I’m worried about our relationship with the pull-to-refresh interface in most iOS applications. The user experience for this feature is great, but the nature of what the action represents is concerning.

The animations are ascetically pleasing. The luxury of syncing without having to close and reopen an app or wait a pre-configured interval of time is certainly appreciated. The pull-drag-bounce routine is satisfying at an almost emotional level, and the gesture itself is infinitely preferable to a manual sync button.

But what need or desire is compelling this action? What are we expecting to have transpired or changed in the brief moment since this application was opened? What update could possibly have been applied that would require another check so soon? This feeling is particularly insidious in regards to social media applications. What are we looking for when we pull-to-refresh?

Perhaps its the fear of missing out on some hilarious banter or breaking news. Perhaps we’re checking to see if you’ve responded to the message we just sent - What could you possibly be doing that is more important than reading and responding to my @reply!? - Perhaps we’ve lost our patience with asynchronous communication.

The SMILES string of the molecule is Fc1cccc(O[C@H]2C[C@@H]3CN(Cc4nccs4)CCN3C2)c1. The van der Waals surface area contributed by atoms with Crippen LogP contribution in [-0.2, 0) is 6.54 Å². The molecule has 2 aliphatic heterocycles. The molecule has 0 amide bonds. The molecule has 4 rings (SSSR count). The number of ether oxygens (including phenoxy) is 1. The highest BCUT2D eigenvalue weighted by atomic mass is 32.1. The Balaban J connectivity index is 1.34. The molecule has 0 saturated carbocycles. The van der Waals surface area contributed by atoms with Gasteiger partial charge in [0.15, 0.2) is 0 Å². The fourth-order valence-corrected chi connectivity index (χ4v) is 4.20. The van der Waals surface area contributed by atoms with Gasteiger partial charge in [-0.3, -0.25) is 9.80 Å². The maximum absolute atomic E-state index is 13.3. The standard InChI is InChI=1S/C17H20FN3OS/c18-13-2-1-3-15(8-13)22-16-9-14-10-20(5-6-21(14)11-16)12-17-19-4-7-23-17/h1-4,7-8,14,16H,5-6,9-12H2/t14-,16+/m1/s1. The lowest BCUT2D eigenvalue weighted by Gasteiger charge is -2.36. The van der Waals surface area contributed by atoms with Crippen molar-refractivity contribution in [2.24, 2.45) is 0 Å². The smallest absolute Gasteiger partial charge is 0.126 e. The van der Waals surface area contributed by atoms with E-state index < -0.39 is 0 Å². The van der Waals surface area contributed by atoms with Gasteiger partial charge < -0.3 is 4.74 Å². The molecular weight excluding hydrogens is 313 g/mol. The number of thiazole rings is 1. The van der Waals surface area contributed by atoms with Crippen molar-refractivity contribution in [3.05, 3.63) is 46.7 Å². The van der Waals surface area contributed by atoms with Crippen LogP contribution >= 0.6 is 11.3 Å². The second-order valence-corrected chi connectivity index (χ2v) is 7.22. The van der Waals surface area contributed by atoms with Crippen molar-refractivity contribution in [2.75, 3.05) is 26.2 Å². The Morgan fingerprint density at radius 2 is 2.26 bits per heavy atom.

More likely though, its worse than all of that. What we’re waiting for is someone we follow to say something that is going to inspire us to action, or looking for someone share something that will distract us from it.

Every time we pull-to-refresh, there’s a small chance that we can delay or completely eliminate the need to conjure within ourselves the motivation to do something meaningful.

Pull to refresh | November 13, 2012 by James. Looking for more? Check the archive or follow the feed. Want to say hello? Send me an email. Or a beer.